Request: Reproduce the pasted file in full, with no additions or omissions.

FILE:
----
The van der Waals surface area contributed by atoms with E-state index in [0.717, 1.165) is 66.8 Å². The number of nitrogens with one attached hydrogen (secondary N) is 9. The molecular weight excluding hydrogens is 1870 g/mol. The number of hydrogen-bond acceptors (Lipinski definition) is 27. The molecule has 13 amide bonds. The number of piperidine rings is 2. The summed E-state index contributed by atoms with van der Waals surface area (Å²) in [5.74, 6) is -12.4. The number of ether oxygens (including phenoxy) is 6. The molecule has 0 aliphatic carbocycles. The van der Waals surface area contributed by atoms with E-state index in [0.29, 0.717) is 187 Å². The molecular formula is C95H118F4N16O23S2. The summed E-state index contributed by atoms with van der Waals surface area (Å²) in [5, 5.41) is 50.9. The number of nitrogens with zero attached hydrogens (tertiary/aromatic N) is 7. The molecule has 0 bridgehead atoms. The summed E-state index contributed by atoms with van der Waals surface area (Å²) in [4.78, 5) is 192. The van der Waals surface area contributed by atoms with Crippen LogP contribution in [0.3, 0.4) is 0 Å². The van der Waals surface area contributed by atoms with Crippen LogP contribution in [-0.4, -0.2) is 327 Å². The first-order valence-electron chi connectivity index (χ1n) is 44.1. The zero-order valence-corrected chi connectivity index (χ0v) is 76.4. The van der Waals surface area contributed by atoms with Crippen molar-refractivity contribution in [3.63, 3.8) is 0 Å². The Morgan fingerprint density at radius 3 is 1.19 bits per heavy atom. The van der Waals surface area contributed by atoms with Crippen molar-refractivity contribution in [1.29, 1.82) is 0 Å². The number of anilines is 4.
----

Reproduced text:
The van der Waals surface area contributed by atoms with E-state index in [0.717, 1.165) is 66.8 Å². The number of nitrogens with one attached hydrogen (secondary N) is 9. The molecular weight excluding hydrogens is 1870 g/mol. The number of hydrogen-bond acceptors (Lipinski definition) is 27. The molecule has 13 amide bonds. The number of piperidine rings is 2. The summed E-state index contributed by atoms with van der Waals surface area (Å²) in [5.74, 6) is -12.4. The number of ether oxygens (including phenoxy) is 6. The molecule has 0 aliphatic carbocycles. The van der Waals surface area contributed by atoms with E-state index in [0.29, 0.717) is 187 Å². The molecular formula is C95H118F4N16O23S2. The summed E-state index contributed by atoms with van der Waals surface area (Å²) in [5, 5.41) is 50.9. The number of nitrogens with zero attached hydrogens (tertiary/aromatic N) is 7. The molecule has 0 bridgehead atoms. The summed E-state index contributed by atoms with van der Waals surface area (Å²) in [4.78, 5) is 192. The van der Waals surface area contributed by atoms with Crippen LogP contribution in [0.3, 0.4) is 0 Å². The van der Waals surface area contributed by atoms with Crippen LogP contribution in [-0.4, -0.2) is 327 Å². The first-order valence-electron chi connectivity index (χ1n) is 44.1. The zero-order valence-corrected chi connectivity index (χ0v) is 76.4. The van der Waals surface area contributed by atoms with Crippen molar-refractivity contribution in [3.63, 3.8) is 0 Å². The Morgan fingerprint density at radius 3 is 1.19 bits per heavy atom. The van der Waals surface area contributed by atoms with Crippen molar-refractivity contribution in [1.29, 1.82) is 0 Å². The number of anilines is 4.